'Panel shows can get exhausting': Life according to… Comedian Maisie Adam – The Sunday Post

TV panel show favourite Maisie Adam chats about boxers, buzzcuts and getting back on stage
Audiences are super appreciative to have everything back. They’re dreamy and just so supportive. If you watch a special on TV you react to it so differently than if you are in the room.
I wanted to do a show that was happy and uplifting and looking forward. The way things have been lately, I like watching stuff that makes me laugh and feel optimistic so I filled the show with all of the things that make me happy and that I care about.
I’m getting married in June. So I was like, if I’m gonna grow it out I need to do it soon. Then I thought, no, I don’t want to look back in years to come and be like, “oh, you grew it out because you thought you should for a wedding”.
This is how I look at the moment. I really like it. In years to come, when I’ve had to go a little bit more sensible, I want to be able to get the wedding photos out and say, “Girl, you looked cool back then.” So I don’t think it’s going anywhere for now.
When I arrive, I’m going to walk around, a bit like Mark Steel does for his shows. I like having days to myself and just mooching about. I can remember my mum and dad took me to see Lee Mack in Sheffield and he had all of this stuff about Sheffield, and you could tell everybody felt sort of special.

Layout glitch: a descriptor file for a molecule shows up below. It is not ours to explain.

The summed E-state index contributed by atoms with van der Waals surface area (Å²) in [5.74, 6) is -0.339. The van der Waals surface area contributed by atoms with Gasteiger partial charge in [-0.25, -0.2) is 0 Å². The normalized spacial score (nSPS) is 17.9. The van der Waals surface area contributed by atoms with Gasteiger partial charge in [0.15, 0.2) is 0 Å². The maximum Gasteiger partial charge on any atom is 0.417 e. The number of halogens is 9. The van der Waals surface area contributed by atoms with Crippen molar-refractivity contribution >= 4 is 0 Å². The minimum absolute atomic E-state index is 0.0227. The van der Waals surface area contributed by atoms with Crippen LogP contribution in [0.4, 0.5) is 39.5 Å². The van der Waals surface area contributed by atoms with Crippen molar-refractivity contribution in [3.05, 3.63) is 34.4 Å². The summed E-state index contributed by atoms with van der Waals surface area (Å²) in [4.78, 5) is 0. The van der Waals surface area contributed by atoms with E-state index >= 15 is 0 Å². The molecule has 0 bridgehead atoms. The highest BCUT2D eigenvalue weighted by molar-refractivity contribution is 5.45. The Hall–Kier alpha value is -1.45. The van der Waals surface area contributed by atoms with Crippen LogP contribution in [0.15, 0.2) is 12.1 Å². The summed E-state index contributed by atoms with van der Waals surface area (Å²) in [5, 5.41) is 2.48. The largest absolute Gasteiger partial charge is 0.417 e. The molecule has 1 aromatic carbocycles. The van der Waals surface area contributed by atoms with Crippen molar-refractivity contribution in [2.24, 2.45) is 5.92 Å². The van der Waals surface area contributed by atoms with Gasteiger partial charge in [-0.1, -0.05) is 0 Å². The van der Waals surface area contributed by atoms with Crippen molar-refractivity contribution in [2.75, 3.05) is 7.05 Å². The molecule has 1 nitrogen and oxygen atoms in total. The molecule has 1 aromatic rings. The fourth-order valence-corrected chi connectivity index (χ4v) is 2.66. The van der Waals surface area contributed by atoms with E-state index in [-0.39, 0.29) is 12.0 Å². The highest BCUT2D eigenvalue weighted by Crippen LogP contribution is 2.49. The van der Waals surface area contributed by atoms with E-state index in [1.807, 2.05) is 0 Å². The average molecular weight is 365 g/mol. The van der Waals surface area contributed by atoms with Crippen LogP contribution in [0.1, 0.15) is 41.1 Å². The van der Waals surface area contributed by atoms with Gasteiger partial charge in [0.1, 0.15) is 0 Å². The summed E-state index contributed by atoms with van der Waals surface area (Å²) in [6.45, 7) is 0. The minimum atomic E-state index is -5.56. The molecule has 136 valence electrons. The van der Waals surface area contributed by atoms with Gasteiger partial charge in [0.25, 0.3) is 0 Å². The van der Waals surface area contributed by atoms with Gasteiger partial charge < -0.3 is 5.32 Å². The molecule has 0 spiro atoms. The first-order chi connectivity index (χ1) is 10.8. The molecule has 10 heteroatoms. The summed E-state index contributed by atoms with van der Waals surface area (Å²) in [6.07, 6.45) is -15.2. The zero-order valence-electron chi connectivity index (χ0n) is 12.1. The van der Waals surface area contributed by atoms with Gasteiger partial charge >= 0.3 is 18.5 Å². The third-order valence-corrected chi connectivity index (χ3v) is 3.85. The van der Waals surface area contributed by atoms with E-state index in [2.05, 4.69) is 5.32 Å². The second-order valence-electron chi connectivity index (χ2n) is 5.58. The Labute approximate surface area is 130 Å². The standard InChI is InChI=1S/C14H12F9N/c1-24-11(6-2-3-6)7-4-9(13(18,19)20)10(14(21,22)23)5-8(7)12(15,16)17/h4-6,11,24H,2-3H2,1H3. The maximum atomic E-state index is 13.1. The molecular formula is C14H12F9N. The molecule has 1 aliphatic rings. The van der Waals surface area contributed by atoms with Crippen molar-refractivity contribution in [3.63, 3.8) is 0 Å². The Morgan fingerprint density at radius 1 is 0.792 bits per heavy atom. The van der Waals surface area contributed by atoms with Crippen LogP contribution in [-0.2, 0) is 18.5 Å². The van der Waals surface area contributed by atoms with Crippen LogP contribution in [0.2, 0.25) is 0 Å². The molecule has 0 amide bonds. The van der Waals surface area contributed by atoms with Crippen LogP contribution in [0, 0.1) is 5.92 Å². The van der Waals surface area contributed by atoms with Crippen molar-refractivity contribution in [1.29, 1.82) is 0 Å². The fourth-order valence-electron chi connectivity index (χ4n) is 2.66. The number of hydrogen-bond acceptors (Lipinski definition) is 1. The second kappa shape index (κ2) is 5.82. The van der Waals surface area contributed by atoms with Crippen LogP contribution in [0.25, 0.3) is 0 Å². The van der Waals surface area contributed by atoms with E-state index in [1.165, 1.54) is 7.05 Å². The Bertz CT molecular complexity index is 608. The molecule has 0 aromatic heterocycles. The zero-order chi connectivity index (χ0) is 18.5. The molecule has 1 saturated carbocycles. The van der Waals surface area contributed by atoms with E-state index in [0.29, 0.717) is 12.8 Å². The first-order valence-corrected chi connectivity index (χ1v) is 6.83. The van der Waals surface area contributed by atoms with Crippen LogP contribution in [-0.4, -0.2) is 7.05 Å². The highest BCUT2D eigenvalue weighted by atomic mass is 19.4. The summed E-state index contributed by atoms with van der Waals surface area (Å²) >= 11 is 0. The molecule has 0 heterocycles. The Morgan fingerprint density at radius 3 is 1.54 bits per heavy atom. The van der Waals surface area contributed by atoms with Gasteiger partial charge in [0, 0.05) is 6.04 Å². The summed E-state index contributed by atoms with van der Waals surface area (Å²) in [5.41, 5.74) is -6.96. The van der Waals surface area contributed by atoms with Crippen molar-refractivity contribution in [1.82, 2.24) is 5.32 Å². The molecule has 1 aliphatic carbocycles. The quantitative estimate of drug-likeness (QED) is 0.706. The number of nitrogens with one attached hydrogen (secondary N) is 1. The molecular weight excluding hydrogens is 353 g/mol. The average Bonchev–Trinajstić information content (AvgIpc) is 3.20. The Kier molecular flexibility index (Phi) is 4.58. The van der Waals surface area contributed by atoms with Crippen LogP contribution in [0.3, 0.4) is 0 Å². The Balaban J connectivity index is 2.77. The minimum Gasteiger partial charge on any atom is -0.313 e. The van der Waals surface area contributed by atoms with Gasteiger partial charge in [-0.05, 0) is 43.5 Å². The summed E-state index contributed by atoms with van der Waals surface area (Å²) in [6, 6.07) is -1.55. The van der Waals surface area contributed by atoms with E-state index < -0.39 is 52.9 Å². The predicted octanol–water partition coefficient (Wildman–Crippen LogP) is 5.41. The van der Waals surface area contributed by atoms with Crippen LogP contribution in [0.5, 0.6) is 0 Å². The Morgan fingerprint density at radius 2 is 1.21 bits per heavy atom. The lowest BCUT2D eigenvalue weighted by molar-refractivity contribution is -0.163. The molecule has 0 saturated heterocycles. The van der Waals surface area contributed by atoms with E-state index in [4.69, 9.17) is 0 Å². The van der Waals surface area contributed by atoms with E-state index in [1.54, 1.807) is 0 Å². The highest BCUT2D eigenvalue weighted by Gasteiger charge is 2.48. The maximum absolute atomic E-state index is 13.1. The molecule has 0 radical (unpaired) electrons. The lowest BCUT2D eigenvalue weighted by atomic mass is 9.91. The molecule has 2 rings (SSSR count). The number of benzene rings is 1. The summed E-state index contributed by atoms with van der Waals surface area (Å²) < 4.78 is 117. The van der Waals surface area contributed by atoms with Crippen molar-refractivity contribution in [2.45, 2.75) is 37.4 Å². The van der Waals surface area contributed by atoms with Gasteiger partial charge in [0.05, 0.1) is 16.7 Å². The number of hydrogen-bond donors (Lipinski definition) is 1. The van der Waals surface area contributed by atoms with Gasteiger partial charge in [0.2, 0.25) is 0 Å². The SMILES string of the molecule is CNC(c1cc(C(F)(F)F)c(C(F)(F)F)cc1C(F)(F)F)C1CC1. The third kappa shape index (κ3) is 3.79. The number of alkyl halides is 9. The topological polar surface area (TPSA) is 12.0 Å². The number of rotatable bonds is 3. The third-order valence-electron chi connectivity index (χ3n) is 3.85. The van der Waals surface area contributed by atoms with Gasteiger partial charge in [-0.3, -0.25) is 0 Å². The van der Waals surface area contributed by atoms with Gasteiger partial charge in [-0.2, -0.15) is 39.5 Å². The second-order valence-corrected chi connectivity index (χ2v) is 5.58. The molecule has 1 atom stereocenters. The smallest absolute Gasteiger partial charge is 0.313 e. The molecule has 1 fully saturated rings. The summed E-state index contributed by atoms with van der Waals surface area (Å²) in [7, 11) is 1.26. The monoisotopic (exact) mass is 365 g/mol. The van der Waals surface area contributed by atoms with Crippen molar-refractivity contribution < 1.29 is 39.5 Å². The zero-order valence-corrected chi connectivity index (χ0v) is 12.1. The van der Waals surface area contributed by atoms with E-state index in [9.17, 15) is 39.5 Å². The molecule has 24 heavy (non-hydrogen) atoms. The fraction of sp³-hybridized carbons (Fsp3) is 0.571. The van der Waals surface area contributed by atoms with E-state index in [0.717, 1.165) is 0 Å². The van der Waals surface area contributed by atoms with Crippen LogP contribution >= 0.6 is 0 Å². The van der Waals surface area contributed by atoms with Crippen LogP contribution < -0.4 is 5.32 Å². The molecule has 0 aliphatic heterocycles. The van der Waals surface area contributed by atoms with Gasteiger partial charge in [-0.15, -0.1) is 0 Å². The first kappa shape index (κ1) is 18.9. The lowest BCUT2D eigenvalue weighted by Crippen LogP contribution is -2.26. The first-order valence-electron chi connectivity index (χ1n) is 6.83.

I really appreciate Mock The Week; I used to watch clips of it on YouTube when I came home from school so it’s amazing to be on it. But it’s like seven comedians all trying to be the funniest guest at a dinner party; it can get exhausting.
Whereas with A League Of Their Own, when we did a road trip episode with Jamie Redknapp, Freddie Flintoff and Tony Bellew, I thought they would all be alpha males but actually comedians are worse.
They want to be the big ones, whereas boxer Tony Bellew, for example, has been world champion, so he’s got nothing to prove. The last thing they’re bothered about is whether or not you laugh at their jokes.
When the final whistle blew, I burst into tears because it was just so much emotion. But once I’d wiped my tears away, I turned to my fiancé and said something that can only come from a self-obsessed comedian: “It’s just really good, because my show will have so much more of a point now.”
But yeah, it’s been the best time really to talk about football, especially from a woman’s perspective. I feel so lucky that I got to go, it was one of the best days of my life.
I remember talking to my mother about the fact that I just wanted to make people laugh with this show and was worrying that I didn’t have a theme and she said: “Just go and do it!”
Sometimes I have to remind myself to have a bit more of my mum’s way of thinking, just doing what you want to do.
Buzzed tours Glasgow, Aberdeen, Inverness and Carlisle in February and March. For dates and details visit maisieadam.com
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